While Cory Aquino restored democratic institutions and became a symbol of integrity in governance, her regime remained beholden, if not hostaged, by the military and Washington. This resulted in massive human-rights abuses that, based on data from human-rights groups, were even worse in terms of number of victims than those committed so far under the Arroyo regime.
By RONALYN V. OLEA
MANILA — “Mrs.Aquino was already laid to rest… but my father remains missing and so is justice for victims of enforced disappearances and massacres.”
Ghay Portajada wrote that sentence in her Facebook status, one of the many users of the social-networking site who reminded people of the other side of the regime of former president Corazon Aquino, who died on Aug. 1 from cancer at age 76.
Ghay’s father, Armando Portajada Sr., was president of the Coca-Cola workers’ union when he was forcibly taken by 15 armed men in broad daylight on July 31, 1987. Armando just got out of the Coca-Cola factory in Pasong Tamo, Makati, when the abduction took place. He was never found.
Armando was only one of the 816 desaparecidos – the disappeared, or victims of enforced disappearances — during the six years of Cory’s regime. The Task Force Detainees of the Philippines, at the time the country’s leading human-rights group, recorded more than 1.2 million victims of dislocations due to military operations, 135 cases of massacres, 1,064 victims of summary executions, and 20,523 victims of illegal arrest and detention.
Based on these figures, human-rights abuses were, in fact, worse during those six years under Cory than the past nine years under President Gloria Macapagal-Arroyo.
And so when Ghay witnessed the funeral of Cory Aquino, her heart became heavy. “Unlike Tatay [Father], she [Cory] was indeed fortunate to have a decent burial and her family was given respect and recognition.”
Ghay was only 12 years old when her father disappeared. As the eldest in four siblings, Ghay had to take care of her youngest sister who was then only six months old while her mother searched for her father. Her two other siblings had to stay with a family friend.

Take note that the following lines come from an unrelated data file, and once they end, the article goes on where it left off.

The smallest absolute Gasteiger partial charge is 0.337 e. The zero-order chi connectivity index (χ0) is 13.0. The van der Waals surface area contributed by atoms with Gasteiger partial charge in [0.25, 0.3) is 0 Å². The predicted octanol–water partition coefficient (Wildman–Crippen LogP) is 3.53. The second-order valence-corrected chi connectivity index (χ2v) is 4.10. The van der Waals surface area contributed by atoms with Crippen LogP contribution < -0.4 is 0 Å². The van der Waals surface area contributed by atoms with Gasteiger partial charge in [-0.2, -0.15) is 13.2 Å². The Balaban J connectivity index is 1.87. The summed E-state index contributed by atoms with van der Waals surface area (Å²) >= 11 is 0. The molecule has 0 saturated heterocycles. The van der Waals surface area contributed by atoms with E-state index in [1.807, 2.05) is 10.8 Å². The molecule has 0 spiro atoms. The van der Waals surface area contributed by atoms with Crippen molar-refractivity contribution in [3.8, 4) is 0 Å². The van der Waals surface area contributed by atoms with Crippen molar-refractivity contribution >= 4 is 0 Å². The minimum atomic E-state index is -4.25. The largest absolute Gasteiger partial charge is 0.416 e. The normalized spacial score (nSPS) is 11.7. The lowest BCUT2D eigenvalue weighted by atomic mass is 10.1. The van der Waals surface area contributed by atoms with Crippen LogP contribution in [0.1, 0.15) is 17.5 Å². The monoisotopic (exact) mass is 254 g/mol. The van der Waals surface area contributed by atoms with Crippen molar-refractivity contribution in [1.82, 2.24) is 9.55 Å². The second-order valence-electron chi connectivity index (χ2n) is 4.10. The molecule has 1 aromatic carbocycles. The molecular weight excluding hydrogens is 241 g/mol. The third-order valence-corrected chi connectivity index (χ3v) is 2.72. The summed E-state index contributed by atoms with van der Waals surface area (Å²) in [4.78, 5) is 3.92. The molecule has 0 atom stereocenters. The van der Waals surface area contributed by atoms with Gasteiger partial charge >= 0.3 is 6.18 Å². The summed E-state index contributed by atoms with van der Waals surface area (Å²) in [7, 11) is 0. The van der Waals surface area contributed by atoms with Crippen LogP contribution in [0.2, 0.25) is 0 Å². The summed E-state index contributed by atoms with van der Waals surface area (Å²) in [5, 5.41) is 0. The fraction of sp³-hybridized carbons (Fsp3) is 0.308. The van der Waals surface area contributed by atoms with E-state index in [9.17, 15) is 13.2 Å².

“It was traumatic. We had to stay apart,” Ghay told Bulatlat. They were forced to stop attending classes for a while for security reasons. “We could not understand why they took Tatay away,” Ghay said. “Was he a bad person? But we know Tatay was a good person, a responsible father. He would find time to take care of us, to play with us.”
Later, Ghay and her siblings were taken to the Children’s Rehabilitation Center (CRC). There, Ghay recalled having met many children of victims of enforced disappearances. “We realized we were not the only victims. There were many of us.”
Low Intensity Conflict
Ghay believes what happened to her father was part of state policy. “She declared a total war against the Filipino people,” Ghay said, referring to Cory.
In March 1987, in her commencement speech at the Philippine Military Academy (PMA), Aquino unsheathed the sword of war and declared that “the answer to the terrorism of the left and the right is not social and economic reform but police and military action.” It was a crucial departure from an earlier policy of engagement with the left when, immediately after she took power, Cory released dozens of political prisoners, among them the top leaders of the Communist movement.
Aquino’s “total war” policy was essentially patterned after the US military strategy of “low intensity conflict” or LIC. The US came out with the LIC doctrine in the aftermath of the US defeat in the Vietnam war. Instead of direct involvement of American troops in combat, local troops of “host” countries were trained to fight “proxy wars” with rebels or insurgents. The US government was the principal author of Cory’s “total war” scheme, in charge of funding, equipment, training, intelligence and other requirements, according to Bobby Tuazon, a political science professor at the University of the Philippines and a political analyst at the Center for People Empowerment in Governance, a Manila think tank.